A network of MPA's along the BC Coast.
Coastal First Nations, the Province of BC, and the Government of Canada are working together to implement the Network Action Plan. This plan will see approximately 30% of the Great Bear Sea, which extends from Campbell River on Vancouver Island to the Dixon Entrance at the border of BC and Alaska, turned into the Great Bear Sea Marine Protected Area Network. Photo credit: MPA Network

What Makes Marine Protected Areas and MPA Networks Successful?

The most successful marine protected areas have comprehensive management plans that involve science-based assessments and proper enforcement by local governments to ensure compliance with regulations. The most successful MPAs also heavily involve local communities, as comprehensive management and enforcement are only possible with significant local involvement. According to the Food and Agricultural Organisation of the United Nations, “If an MPA is planned and implemented without involving the coastal communities and resource users concerned, and without considering their situations and needs, there is a risk of failure.”

Well-managed marine protected areas increase the overall health, productivity, and sustainability of ecosystems by creating permanent protection for fish, marine life, and animal habitats. Moreover, numerous studies show that well-managed MPAs enhance the economic well-being of coastal communities. However, this can only happen when marine resources are in the hands of local communities and not controlled by foreign money and large corporations, such as Canfisco.

On the BC Coast, this means ending corporate control of fisheries by exploiting the individual transfer quota (ITQ) system, which allows companies like Canfisco to purchase quotas and fishing licenses from other fishermen, essentially giving them control of the fishery. This creates an uneven playing field for owner-operators, who cannot afford to purchase quotas and licenses. The ITQ system on our coast also allows for industry consolidation, with larger companies like Canfisco acquiring more and more of the licenses and quotas, further squeezing out smaller players. Coastal communities thrive when a system that supports owner-operators is in place. The environmental and economic goals of marine protected areas coincide with the needs of owner-operators and coastal communities and not with industrial fishing.

Through ownership of quota and fishing licenses, Canfisco is estimated to control around 80% of the supply of salmon and herring taken from BC waters. Photo credit: Modfos on Dreamstime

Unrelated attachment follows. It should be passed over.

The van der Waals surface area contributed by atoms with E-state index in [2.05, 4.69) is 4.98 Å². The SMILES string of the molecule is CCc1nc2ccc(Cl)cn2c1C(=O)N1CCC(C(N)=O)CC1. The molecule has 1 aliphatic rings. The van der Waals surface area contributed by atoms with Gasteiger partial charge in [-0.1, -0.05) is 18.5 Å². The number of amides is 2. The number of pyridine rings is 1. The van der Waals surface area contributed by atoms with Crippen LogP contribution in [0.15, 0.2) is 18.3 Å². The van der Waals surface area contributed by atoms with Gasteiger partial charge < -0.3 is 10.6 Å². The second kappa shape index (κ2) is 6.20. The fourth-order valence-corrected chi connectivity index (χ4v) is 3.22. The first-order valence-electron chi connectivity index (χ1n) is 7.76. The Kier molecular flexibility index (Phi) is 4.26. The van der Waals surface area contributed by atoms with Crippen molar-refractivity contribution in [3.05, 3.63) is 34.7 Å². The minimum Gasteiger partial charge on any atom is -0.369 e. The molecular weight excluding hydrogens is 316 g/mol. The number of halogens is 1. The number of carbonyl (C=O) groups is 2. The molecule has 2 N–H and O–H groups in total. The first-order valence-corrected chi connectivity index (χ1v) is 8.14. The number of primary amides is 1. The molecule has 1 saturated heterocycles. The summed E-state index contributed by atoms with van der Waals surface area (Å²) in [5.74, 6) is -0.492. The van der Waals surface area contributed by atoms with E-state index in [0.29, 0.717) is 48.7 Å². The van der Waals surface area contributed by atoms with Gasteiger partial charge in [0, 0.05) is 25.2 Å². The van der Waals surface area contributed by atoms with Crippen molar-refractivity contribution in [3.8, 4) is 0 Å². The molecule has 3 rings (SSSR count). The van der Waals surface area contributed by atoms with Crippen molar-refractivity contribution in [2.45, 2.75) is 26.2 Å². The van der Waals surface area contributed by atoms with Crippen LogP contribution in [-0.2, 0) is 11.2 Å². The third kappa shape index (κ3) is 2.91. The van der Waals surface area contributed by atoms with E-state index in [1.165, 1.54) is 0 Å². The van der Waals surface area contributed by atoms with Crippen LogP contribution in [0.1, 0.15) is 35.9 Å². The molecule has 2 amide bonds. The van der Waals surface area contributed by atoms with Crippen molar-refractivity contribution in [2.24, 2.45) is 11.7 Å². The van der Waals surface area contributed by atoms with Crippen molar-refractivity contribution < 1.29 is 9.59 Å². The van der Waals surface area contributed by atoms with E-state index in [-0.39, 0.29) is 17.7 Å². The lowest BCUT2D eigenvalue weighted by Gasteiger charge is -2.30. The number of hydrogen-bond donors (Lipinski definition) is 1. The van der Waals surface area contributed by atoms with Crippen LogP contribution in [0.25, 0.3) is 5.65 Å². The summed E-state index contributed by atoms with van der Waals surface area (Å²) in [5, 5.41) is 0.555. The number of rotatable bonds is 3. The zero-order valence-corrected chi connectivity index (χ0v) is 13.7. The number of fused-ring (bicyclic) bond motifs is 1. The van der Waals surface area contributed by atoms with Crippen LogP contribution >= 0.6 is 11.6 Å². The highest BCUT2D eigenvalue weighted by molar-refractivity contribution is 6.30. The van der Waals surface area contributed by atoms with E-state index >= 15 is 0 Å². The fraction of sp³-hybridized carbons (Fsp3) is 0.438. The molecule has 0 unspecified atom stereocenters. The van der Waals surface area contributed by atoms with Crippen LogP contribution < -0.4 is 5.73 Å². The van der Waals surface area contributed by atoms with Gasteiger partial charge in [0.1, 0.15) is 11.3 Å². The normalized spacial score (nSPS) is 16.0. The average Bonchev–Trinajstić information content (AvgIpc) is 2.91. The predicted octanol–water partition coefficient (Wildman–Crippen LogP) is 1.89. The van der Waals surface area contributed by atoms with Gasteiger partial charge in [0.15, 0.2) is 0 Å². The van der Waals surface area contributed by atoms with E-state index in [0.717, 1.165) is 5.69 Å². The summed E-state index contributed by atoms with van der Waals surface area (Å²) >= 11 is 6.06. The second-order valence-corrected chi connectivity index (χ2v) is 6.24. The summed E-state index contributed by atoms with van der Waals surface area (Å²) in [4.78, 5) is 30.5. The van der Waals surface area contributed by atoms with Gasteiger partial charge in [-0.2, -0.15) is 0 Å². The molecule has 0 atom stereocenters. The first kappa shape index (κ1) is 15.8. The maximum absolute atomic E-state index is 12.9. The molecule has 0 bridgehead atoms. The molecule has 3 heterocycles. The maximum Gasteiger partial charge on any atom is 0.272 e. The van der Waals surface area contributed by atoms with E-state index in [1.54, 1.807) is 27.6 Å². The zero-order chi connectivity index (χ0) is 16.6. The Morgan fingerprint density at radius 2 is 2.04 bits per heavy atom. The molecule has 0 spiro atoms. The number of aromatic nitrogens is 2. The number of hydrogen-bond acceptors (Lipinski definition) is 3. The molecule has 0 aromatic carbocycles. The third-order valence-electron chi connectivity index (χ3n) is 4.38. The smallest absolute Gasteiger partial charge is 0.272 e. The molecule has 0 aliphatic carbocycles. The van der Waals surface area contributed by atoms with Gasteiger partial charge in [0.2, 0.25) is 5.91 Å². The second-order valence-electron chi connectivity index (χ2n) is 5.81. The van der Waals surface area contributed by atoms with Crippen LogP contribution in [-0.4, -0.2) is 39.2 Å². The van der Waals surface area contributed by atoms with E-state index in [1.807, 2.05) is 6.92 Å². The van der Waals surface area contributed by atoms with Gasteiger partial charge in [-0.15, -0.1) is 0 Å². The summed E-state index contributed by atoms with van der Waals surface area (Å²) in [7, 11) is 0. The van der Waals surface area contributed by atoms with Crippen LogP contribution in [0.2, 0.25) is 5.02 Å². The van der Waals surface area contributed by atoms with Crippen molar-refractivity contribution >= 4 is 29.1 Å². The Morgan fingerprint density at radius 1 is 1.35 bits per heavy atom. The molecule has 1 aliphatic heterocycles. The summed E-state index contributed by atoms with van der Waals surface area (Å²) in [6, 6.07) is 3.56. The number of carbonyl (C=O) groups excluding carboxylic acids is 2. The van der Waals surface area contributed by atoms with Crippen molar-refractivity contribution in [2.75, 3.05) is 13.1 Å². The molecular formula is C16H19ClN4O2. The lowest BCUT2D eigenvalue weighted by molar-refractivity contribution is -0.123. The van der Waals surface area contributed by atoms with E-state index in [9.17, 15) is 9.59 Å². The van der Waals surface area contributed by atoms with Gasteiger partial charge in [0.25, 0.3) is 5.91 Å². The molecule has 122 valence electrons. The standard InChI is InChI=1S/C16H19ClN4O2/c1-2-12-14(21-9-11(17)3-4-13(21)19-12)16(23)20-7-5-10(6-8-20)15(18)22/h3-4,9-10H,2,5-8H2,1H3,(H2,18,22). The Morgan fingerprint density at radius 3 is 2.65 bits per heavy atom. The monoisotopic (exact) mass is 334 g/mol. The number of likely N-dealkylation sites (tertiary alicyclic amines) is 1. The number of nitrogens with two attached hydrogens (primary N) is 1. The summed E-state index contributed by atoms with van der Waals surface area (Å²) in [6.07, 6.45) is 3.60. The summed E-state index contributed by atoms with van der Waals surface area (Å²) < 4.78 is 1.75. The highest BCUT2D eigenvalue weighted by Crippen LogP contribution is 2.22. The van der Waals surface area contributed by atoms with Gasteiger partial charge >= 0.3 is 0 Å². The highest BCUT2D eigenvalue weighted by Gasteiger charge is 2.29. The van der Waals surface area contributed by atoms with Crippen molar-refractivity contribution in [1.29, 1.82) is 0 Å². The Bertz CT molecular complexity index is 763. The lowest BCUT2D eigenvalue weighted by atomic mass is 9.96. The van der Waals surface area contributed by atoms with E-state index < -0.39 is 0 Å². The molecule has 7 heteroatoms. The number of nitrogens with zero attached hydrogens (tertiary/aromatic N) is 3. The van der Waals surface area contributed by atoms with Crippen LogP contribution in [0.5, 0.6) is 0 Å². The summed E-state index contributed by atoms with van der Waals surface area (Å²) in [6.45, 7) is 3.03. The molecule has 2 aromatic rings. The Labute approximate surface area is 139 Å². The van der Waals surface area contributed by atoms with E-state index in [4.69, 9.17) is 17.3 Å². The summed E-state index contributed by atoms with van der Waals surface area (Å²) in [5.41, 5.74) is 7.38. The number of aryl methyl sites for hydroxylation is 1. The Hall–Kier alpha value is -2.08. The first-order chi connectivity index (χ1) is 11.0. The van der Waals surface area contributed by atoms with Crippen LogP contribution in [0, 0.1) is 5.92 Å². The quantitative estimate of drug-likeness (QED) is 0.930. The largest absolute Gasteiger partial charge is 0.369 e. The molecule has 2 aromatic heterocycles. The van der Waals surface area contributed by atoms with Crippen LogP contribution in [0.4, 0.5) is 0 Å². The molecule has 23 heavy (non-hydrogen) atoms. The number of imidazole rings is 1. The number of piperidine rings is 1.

The Benefits of Marine Protected Areas and MPA Networks

In addition to providing direct protection for species from exploitation by humans, marine protected areas can also provide other benefits, such as improved water quality due to reduced runoff into the sea from land-based sources; increased sediment retention, which leads to enhanced water clarity; increased fish biomass due to spawning aggregation sites being established; enhanced food security by providing sustainable fisheries yields; improved connectivity between ecosystems, which helps enhance genetic diversity; educational opportunities for students and scientists; and increased recreational opportunities for local communities.

Another critical benefit of marine protected areas and MPA networks is spillover. An OECD meta-analysis found that one of the main benefits of MPAs is the “transfer of benefits to fishing areas through adult spillover and larval export.” Studies have revealed that the increased catch rate of resident species in fishing grounds adjacent to MPAs can be as high as 245%, which more than makes up for the decrease in fishing grounds. Due to the increase in fish biomass in MPAs, this increased catch is sustainable. A recent study on the world’s largest fully protected MPA, Papahānaumokuākea Marine National Monument in Hawaii, found that the catch rates for the migratory yellowfin tuna increased by 54% in adjacent fishing grounds. This finding reveals that MPAs also increase stock numbers of migratory fish, which shows the potential for an MPA network on our coast to help our struggling salmon populations.